Brian Towriss

Class of 2017

Brian Towriss has played a key role in the success of the University of Saskatchewan Huskies football team. He played defensive tackle from 1974-1977 for the Huskies and was named as a Conference All-Star in 1974. Once his playing days were over he stepped into a coaching position where his leadership and guidance helped accelerated the development of the University of Saskatchewan football team. Since then, Towriss has been involved in their coaching department for 37 years as both assistant coach and eventually as the club’s head coach. Towriss remained as an assistant coach for four seasons from 1979 to 1983 before assuming the role of head coach in 1984. This is a position he held until his retirement at the end of the 2016 season for a total of 33 years as the top man.

During his time as Head Coach he recorded 14 trips to the Hardy Trophy Title games where he holds a record of 11 wins and only 3 losses. During his two Atlantic Bowl appearances he split the two results recording one and one loss. The Huskies played in four Mitchell Bowls and four Churchill Bowls where he swept all four appearances in each game. He was selected as the Canada West Coach of the Year seven times and won CIS Coach of the Year in 1994. In 2007 he was awarded an Order of Merit from the Government of Saskatchewan for his involvement with the University of Saskatchewan’s football team.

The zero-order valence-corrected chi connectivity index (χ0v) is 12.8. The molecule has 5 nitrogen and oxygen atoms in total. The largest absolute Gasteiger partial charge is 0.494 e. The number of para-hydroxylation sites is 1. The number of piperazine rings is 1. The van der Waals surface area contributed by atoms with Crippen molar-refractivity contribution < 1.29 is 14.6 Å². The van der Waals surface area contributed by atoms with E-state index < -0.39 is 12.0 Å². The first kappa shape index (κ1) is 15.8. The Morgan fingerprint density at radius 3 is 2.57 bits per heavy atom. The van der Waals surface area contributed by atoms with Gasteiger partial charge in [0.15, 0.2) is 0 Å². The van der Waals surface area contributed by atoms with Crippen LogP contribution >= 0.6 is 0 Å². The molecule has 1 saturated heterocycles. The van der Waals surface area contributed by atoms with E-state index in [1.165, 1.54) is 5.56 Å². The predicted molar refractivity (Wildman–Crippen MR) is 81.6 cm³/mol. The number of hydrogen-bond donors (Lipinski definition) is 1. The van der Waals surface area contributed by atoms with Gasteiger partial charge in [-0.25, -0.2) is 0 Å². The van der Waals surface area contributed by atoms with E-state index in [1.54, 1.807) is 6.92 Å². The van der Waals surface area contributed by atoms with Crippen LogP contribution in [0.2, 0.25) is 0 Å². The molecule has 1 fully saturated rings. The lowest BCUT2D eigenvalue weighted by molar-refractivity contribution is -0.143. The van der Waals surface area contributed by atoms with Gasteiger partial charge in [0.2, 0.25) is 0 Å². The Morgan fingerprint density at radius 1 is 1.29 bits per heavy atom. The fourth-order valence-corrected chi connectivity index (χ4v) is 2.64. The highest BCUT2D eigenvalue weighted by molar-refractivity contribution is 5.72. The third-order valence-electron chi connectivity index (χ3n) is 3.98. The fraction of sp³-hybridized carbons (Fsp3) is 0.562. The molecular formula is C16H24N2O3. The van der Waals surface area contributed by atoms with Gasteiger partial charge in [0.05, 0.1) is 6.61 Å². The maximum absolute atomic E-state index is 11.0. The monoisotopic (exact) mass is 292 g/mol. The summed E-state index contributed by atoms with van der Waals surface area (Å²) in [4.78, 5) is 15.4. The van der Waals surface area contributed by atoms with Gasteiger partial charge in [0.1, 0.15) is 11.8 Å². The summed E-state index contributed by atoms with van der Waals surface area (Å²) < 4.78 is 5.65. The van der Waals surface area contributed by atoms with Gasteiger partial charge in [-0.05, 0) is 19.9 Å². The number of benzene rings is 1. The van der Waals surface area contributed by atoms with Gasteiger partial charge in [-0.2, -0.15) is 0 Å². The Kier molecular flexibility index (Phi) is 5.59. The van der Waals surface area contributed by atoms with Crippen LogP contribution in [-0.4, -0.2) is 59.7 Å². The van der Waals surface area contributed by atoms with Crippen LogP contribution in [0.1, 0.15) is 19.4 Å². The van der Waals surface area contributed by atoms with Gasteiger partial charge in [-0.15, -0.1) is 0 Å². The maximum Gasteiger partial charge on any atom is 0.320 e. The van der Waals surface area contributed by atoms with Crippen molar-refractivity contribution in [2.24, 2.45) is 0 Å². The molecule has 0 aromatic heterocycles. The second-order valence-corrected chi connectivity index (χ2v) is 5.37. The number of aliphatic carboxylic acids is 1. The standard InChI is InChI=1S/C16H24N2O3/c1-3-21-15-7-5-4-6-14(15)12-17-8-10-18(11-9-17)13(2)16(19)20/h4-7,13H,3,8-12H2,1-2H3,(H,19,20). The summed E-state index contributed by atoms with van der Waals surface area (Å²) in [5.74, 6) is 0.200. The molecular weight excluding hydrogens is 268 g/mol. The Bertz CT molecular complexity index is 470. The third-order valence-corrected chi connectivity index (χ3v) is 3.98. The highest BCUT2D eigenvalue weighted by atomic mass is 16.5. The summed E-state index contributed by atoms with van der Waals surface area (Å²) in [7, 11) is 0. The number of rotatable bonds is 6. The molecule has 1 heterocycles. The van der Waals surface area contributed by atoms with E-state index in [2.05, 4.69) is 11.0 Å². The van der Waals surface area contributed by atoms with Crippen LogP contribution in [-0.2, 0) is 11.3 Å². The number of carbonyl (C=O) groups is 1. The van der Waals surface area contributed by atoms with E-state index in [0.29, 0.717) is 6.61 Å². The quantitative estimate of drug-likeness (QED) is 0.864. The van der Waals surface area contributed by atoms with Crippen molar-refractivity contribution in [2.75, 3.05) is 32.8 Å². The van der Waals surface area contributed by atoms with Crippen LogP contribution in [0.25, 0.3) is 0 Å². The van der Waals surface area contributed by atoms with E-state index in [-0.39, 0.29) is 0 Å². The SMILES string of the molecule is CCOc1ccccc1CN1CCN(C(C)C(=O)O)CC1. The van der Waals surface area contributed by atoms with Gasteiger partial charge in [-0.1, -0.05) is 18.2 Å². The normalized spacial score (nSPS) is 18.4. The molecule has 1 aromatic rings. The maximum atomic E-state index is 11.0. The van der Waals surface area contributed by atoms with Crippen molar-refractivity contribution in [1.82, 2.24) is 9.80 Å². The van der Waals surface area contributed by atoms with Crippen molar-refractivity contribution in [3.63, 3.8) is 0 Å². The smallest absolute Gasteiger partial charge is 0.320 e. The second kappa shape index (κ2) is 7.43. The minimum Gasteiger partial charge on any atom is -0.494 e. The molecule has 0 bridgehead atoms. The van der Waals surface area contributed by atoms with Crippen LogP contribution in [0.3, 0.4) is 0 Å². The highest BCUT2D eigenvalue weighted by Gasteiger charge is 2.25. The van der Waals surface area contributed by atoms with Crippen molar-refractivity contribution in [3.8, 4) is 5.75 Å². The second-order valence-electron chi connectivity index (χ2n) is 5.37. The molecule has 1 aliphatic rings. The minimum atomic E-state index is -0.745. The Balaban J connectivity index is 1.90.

During his time as a coach of the University of Saskatchewan, Towriss coached 71 All-Canadians, and has had 160 of his players named to the Huskie and/or All-Canadian Academic teams. Towriss has also helped 47 players advance into the CFL and one player into the NFL.

Over the course of his dedicated 37 year coaching career, Towriss would patrol the sidelines for over 300 games, where he led the University of Saskatchewan to 196 wins, 118 losses and one tie. This result left him with an amazing .622 winning percentage as a coach. Towriss helped to lead the Huskies into nine Vanier Cups games (1989, 1990, 1994, 1996, 1998, 2002, 2004, 2005, 2006) winning the trophy three times (1990, 1996, 1998).